In warm weather, nothing is more refreshing than a swim. It is also a great form of entertainment and exercise for kids. However, there must be appropriate adult supervision.
Drowning is the second leading cause of accidental death in children ages 5-18. Diving injuries can cause scrapes, cuts, bruises and broken bones. In severe cases, diving can cause spinal cord damage, paralysis and death. Over 1700 spinal cord injuries from diving accidents are reported each year. Paralysis from diving most often results in paralysis in both arms and legs. Sunburn also can happen if your child is not wearing sunscreen.
Young or new swimmers should always wear a U.S. Coast Guard approved safety vest when they are around water.
What can you do to make swimming safer?
- Wear sun protection particularly between 10 am and 2 pm
- Drink lots of fluids! It is easy to get dehydrated. You may not feel thirsty while you are in the water!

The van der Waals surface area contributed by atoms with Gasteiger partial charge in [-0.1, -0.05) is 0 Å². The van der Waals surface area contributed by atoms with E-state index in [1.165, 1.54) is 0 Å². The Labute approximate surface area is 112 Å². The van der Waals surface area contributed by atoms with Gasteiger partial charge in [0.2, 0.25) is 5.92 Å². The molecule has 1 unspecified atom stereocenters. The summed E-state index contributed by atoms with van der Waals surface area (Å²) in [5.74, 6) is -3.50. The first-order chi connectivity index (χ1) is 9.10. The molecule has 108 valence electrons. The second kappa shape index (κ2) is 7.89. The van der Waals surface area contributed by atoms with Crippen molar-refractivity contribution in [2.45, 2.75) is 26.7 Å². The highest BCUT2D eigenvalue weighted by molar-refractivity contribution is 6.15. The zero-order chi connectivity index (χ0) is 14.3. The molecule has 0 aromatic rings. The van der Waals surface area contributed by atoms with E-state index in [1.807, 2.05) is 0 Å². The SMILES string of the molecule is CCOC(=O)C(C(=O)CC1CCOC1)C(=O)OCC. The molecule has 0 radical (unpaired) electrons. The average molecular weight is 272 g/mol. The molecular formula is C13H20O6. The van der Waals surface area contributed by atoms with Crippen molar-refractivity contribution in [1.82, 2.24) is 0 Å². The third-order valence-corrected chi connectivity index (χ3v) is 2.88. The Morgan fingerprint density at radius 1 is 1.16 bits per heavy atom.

- Do not leave children near the water without an adult watching
- Have young children or inexperienced swimmers wear US Coast Guard approved life vests
- Inexperienced swimmers should limit their depth to where they can “touch”
- Adults should not drink alcohol when supervising swimming children
- Swim where there is a trained life guard on duty
- Swim with a buddy- do not let anyone swim alone
- Do not dive in shallow water – the safest way to enter the water is feet first
- Secure pools with appropriate barriers
- Swim in marked areas that have lifeguard supervision
- Obey posted markings that define the swim area
- Do not dive into shallow water or where underwater obstacles are unknown. The safest way to enter the water is always feet first.
- Obey posted warnings about rip tides or strong currents
- If caught in a current, don’t panic! Swim parallel to shore until free of the current
- Do not swim in bad weather, particularly lightning